Down the Drain.

As a novelist, I’m beginning to believe that it is a waste of time to blog about made up thrillers when we have a ringside seat at a much more relevant drama under our very noses. Huge corporations that have formed part of the framework of our lives ever since we can remember are on the point of bankruptcy. Who needs fiction?

It seems that a marketing model that has worked for years has finally been revealed to be faulty. Who knew? The only market strategy that always works is the one the tobacco industry followed. Joe Badbreath runs out of smokes; he gets up from the couch and goes out to the car; he drives to the store and buys more – then he comes home and burns them. You can hardly beat that for creating market demand.

Since 1939 aircraft manufacturers have had it made. Until 1945 they increased production beyond any previous dream, moving into every kind of workshop and factory in every corner of many countries. And what happened to the resulting production? A bunch of poor young fellows flew them to the other side of the water where another aircraft manufacturer ran another windfall system where they would turn those aircraft into scrap metal. As long as you weren’t one of the young fellows, you had it made. Since 1945 the system has slowed down some, except where pork barreling can work efficiently, and where the prices compensated by increasing exponentially.

It seems that the solution to maintaining peak production and peak profits is to have an efficient means of eliminating your products. Detroit managed that for years, producing some lemons that people were glad to send to the crusher. Today, people are looking for automobiles that they might like, and which might be worth keeping for many years more than the old sales system can accommodate. Result? Both GM and Chrysler are teetering on the brink – and Ford has an anxious expression if you can catch them when they don’t think you’re looking. They are all trying to find a way to recover the old magic, but the magic bullet is hard to find.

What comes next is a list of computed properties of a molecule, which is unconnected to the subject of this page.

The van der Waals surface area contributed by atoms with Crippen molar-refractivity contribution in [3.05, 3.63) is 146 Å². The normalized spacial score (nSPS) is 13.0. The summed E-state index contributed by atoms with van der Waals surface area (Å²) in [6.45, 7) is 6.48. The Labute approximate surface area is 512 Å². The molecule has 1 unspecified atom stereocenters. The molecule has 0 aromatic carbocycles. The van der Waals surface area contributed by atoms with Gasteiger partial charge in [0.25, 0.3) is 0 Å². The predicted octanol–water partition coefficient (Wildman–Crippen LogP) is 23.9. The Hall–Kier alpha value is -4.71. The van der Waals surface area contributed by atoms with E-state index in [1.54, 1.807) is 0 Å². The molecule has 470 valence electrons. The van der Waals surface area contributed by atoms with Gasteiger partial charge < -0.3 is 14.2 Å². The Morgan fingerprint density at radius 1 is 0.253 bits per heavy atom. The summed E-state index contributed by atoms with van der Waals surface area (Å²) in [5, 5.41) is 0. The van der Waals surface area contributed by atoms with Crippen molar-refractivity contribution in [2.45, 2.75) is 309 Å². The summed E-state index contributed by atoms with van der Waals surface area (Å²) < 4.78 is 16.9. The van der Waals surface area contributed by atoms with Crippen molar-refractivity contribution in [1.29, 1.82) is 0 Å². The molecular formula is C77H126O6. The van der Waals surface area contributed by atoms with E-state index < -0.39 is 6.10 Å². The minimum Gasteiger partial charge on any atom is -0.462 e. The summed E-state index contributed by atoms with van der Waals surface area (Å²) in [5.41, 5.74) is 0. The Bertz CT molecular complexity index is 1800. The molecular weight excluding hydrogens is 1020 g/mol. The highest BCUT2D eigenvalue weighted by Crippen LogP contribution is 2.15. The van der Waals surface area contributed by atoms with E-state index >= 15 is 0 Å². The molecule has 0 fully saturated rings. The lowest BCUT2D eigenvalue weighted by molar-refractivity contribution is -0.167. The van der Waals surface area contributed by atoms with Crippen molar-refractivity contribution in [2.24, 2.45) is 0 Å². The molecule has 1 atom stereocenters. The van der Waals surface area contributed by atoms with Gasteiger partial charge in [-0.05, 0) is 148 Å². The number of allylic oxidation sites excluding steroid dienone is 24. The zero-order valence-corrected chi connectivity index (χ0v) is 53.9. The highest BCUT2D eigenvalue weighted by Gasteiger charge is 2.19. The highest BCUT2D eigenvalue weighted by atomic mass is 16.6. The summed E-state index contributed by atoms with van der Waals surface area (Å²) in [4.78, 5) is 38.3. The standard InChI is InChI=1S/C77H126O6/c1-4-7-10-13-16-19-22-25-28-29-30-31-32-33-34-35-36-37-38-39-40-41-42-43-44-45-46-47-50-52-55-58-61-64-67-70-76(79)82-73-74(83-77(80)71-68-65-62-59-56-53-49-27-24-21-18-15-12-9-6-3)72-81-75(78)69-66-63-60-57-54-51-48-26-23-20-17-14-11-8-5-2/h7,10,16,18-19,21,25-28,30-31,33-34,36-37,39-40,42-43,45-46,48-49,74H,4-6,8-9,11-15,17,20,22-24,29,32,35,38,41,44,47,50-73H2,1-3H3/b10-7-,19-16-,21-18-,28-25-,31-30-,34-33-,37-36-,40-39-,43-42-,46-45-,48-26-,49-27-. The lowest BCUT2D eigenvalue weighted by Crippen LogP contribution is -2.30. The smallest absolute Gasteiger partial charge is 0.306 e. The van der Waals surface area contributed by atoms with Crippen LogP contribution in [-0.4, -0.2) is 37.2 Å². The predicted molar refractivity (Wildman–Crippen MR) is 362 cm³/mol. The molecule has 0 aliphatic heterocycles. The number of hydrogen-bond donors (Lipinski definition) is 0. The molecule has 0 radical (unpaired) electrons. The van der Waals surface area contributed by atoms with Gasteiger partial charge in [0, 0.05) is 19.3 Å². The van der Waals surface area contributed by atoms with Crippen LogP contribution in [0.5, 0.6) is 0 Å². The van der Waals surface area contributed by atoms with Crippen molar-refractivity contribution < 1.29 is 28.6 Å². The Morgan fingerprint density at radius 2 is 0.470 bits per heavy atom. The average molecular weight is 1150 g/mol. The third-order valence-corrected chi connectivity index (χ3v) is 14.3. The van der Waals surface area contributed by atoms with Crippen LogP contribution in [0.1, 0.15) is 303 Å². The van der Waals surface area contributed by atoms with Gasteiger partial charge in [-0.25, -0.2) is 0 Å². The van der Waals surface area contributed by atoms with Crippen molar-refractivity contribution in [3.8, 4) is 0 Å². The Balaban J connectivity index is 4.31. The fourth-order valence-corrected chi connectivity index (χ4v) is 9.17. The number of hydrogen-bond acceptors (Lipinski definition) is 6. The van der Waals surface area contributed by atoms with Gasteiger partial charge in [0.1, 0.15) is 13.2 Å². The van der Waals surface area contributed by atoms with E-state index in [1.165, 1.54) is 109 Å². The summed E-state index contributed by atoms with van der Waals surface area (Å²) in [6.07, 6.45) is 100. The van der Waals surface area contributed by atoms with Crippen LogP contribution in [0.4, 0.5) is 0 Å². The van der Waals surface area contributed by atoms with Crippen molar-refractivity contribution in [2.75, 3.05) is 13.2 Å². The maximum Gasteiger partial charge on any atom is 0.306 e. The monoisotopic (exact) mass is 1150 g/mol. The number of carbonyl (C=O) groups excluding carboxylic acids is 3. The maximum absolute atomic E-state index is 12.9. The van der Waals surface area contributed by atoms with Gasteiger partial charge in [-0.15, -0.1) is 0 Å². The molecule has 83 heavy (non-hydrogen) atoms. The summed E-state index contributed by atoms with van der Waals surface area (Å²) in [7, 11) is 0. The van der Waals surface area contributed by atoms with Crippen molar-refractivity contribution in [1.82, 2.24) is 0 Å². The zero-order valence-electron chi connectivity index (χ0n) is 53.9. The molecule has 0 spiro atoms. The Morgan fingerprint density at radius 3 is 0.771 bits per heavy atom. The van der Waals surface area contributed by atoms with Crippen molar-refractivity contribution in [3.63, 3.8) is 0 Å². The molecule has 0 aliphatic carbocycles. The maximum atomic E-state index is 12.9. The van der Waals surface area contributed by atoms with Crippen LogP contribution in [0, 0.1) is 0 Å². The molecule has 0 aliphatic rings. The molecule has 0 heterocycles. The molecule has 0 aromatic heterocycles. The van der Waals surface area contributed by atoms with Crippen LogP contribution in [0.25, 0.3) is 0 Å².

Whatever solution smart engineers come up with they always seem to run into a blank wall whenever money comes into it. They could produce wonderful machines that do 100 mpg, that last a lifetime, that use no oil – either in the motor or in the tank – and are so safe as to be almost foolproof. The only problem is the money.

Millions of working people are losing their jobs, pensioners are losing more than 50% of their pensions, local governments are going broke. Banks are at a loss how to continue separating the public from their wallets, because they’re frightened to lend any money to someone who may just walk away from the debt. Some governments are hiring the very people who got us into this mess to show them how to get us out of it. Talk about putting the foxes in charge of the henhouse – these guys have only succeeded in bailing out their friends so far.

So I puzzled how I could write something that might compete with this blockbuster of a fantastic scenario. I hardly think the most ridiculous Hollywood production company could outdo this epic – audiences just wouldn’t believe it. And what I came up with was the fact that the whole problem is money – actually the very idea of money. Maybe it’s a concept whose time is past. Next time I’ll try to offer some cogent support for the idea.


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One Response to “Down the Drain.”

  1. joylene Says:

    It’s no wonder we haven’t been invaded by aliens. They stop by, see how haotic we’re treating our resolves and probably can’t get away from our planet fast enough.

    Either that or they’re flying off in their ships, laughing their heads off.

    Good post, Chris!

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